One of the biggest questions we faced when planning to travel Australia is; how much will it cost?
You can dig your way through a million and one articles on this topic and never really get an exact answer. There are just too many factors to consider; How long are you going for? Where are you going? What are you driving? What are you towing? Do you plan to camp free or in parks? What is the status of your other financial commitments? … and the list goes on.
The most common figures we seen thrown around are $100 per day or $1 per kilometre. These equations are said to cover everything; fuel, accommodation, food, luxuries and activities, as well as other financial commitments and an ‘unexpected costs’ kitty.
We used these figures as a guide to plan out our budget; and being a little family of 3 we were able to come in even a little lower… and better still far lower than our current weekly costs!!
The costs can be divided into two categories; start up and on road. Start up costs comprise of the following:
– The vehicle; do you need to budget for an upgrade or is your current vehicle suitable? Ours was; however, we factored in funds for accessories, maintenance and registration
– The home; once you have the car covered you will need to select your ‘home away from home’ vehicle. With the abundance of options out there from motorhomes & caravans to campervans & camper trailers; saving for this expense can easily become the biggest delay in your trip planning. For us, we had some readily available savings; so, we based vehicle search on the funds we already had. We opted for the camper trailer; we bought local and private with the plan to ‘fit it out’ ourselves.
-Insurance; once we had the above sorted it was obvious to us that these two vehicles will be our livelihood for the duration of our trip so insurance for both and contents they contain was a no brainer. It was easy enough to get quotes for this from insurance websites and their online calculators.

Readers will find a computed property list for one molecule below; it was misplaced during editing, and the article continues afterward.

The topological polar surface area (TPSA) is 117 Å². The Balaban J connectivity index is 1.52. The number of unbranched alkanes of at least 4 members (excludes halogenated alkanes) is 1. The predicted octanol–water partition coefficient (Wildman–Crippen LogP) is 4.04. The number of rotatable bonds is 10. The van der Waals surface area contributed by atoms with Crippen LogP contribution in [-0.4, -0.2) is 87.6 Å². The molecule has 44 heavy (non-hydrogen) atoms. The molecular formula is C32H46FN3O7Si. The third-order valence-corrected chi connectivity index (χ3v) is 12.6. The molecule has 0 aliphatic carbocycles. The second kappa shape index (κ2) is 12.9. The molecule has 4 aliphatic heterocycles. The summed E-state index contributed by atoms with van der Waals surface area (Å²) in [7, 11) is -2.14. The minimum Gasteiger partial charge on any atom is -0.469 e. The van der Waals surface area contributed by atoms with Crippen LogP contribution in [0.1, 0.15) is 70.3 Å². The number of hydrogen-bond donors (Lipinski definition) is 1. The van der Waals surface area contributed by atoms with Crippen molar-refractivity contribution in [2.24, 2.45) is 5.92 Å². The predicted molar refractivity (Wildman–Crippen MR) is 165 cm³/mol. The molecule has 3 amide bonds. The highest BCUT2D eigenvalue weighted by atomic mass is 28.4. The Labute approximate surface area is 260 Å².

-Equipment; everything from your pots, pans and cooking appliances to your lights, showers and solar panels. These items can range from $1- $1000. If you’re already an established camper or if you’re prepared to take some items from home then you will be able to keep your equipment outlay down. Once we made the decision to travel Australia we started a comprehensive list of what we would need (can be found in our post entitled ‘Our Big Lap Checklist’) and we started chipping away at purchasing items each week, whilst we still had a steady income.
The other thing to start think about in your start up budget is your assets, what you will be doing with them and how will this affect your budget? Are you a home owner, will you sell or rent your home and, will this free up funds? Do you own a second car and, what of your furniture will you be storing these items or selling them too?
For us the best option was to sell our home for a profit that would clear our debt and fund our trip. We also budgeted in annual payments of our other financial commitments (insurances, phone bills and storage); the idea being that this will bring down our on road costs.
Our on road cost estimates comprise of the following: